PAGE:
A genetic mutation linked to better survival rates in women who suffer from a common type of ovarian cancer has been identified by researchers.
The research appearing in the January 25 edition of the Journal of the American Medical Association (JAMA) showed the mutations were found in six percent to 15 percent of women with epithelial ovarian cancer (EOC).
Kelly Bolton of the National Cancer Institute, in Bethesda, Maryland and colleagues found that five-year overall survival was 36 percent for noncarriers of the gene mutations.
That compared to a 44 percent survival rate for mutations in the BRCA1 gene, and 52 percent in the BRCA2 gene, the research showed.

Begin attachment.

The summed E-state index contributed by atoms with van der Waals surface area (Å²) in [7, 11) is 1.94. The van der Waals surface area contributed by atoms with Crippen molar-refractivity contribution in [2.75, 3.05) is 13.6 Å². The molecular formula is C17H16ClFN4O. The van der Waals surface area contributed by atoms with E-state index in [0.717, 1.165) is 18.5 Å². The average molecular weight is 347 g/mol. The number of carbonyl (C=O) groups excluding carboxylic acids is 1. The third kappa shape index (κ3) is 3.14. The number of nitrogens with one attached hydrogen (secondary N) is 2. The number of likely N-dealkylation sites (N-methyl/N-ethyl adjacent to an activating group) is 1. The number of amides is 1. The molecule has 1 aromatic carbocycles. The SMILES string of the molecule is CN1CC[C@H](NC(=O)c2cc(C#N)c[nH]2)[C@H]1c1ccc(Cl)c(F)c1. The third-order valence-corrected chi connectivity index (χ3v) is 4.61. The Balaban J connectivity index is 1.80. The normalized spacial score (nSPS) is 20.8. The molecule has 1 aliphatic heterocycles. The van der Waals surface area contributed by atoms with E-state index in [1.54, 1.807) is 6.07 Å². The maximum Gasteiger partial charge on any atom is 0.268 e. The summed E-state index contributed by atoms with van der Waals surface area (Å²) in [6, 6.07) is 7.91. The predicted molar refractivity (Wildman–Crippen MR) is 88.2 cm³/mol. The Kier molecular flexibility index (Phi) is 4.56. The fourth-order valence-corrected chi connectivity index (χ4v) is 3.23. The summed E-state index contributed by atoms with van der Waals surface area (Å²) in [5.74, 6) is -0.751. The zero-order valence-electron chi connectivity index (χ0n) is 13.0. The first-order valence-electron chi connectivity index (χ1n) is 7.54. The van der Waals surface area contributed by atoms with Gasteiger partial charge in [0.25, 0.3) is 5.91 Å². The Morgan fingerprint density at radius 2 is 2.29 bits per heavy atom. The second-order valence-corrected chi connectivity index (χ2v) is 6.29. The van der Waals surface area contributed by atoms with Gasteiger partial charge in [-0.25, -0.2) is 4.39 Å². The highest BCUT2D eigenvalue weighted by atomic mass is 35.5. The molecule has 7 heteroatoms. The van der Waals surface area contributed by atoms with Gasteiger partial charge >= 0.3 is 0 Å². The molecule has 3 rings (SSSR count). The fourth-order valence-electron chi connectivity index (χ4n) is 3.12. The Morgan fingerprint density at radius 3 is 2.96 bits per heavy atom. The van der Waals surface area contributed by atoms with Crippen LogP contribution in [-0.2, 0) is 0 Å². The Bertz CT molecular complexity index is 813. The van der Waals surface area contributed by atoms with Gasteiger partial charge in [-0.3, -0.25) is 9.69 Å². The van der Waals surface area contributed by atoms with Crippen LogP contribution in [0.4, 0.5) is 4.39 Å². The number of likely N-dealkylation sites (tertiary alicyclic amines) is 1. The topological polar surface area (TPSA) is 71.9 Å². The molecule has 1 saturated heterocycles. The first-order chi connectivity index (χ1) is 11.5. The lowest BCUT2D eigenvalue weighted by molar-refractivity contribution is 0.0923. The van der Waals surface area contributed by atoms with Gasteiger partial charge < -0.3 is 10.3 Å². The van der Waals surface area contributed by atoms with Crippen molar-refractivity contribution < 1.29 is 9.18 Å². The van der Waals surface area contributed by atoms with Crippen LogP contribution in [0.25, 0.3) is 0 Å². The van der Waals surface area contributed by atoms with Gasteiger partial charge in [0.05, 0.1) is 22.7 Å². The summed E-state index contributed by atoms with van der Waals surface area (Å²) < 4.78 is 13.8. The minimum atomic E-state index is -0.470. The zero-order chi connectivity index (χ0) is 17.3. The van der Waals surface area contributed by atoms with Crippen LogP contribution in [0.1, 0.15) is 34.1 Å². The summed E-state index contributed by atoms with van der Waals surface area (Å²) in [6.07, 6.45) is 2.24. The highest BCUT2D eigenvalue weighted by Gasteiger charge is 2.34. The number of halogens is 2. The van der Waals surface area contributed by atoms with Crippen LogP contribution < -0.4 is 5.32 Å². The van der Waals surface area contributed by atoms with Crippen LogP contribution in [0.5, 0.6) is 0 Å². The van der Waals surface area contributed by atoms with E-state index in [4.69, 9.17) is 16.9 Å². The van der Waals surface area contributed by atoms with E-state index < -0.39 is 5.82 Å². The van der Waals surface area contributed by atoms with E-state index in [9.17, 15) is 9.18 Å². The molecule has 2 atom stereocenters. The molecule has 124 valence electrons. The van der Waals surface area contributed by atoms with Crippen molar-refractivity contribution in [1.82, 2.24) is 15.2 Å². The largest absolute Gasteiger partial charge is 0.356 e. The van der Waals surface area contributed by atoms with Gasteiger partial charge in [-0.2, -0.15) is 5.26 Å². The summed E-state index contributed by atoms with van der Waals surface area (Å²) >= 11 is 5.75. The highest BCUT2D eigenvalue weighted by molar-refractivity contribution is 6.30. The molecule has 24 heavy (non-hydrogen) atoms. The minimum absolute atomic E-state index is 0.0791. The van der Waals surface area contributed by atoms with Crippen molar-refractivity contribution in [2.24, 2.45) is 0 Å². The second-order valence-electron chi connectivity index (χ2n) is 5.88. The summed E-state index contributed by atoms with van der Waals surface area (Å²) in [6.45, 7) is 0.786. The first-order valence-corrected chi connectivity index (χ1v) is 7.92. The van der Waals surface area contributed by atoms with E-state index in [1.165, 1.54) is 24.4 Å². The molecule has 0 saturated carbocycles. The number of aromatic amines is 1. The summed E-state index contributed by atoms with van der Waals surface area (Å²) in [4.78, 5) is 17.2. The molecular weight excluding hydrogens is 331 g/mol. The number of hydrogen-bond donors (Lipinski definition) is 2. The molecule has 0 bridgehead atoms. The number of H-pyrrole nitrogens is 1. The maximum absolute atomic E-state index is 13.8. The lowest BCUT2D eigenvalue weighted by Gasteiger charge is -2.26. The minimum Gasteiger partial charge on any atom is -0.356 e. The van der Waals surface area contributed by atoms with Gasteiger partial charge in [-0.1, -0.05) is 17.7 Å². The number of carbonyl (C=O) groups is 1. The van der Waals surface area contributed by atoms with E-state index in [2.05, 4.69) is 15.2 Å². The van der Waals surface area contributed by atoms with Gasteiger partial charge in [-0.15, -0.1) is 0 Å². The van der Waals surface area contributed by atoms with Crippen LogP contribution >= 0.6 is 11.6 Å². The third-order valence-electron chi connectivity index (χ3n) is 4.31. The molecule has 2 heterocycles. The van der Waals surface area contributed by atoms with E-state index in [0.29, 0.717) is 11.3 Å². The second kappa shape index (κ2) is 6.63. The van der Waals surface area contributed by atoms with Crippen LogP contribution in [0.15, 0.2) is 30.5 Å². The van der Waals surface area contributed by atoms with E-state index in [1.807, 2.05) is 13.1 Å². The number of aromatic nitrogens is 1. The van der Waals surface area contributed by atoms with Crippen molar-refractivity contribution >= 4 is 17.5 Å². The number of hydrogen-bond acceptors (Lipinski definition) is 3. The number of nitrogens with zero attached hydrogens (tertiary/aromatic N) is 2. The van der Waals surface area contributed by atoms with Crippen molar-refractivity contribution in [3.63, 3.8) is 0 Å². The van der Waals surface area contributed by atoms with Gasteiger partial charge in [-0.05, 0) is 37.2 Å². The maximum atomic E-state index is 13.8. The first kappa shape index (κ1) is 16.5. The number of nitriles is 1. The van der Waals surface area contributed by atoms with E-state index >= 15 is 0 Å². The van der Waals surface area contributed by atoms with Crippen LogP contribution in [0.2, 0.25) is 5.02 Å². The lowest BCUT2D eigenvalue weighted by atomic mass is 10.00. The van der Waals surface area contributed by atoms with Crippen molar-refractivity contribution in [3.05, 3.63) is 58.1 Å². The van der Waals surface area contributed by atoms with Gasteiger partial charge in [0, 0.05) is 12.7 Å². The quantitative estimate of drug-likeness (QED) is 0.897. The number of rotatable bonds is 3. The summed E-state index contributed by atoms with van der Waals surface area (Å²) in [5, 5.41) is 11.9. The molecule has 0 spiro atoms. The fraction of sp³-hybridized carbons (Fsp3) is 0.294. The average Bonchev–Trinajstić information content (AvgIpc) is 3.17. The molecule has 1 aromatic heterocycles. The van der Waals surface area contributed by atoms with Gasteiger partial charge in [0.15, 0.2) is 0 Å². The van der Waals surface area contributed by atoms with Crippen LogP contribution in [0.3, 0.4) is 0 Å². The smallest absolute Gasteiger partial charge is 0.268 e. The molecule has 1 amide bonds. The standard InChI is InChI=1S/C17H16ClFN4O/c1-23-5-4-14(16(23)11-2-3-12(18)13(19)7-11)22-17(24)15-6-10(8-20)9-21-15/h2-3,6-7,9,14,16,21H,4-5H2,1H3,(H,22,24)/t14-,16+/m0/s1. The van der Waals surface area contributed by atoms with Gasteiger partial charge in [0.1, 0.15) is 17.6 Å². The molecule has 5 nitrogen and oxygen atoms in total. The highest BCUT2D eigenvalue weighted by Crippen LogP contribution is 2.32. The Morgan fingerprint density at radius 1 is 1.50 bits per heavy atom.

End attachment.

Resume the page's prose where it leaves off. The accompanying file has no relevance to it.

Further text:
"BRCA1 carriers had a more favorable survival than noncarriers, which improved slightly after additional adjustment for stage, grade, histology, and age at diagnosis. BRCA2 carriers had a greater survival advantage compared with noncarriers, particularly after adjusting for other prognostic factors," the study found.
The study carried out a pooled analysis of 26 observational studies on ovarian cancer survival rates.
"Our study results have potentially important implications for the clinical management of patients with EOC. Most immediately, our findings can be used by health care professionals for patient counseling regarding expected survival," the authors said.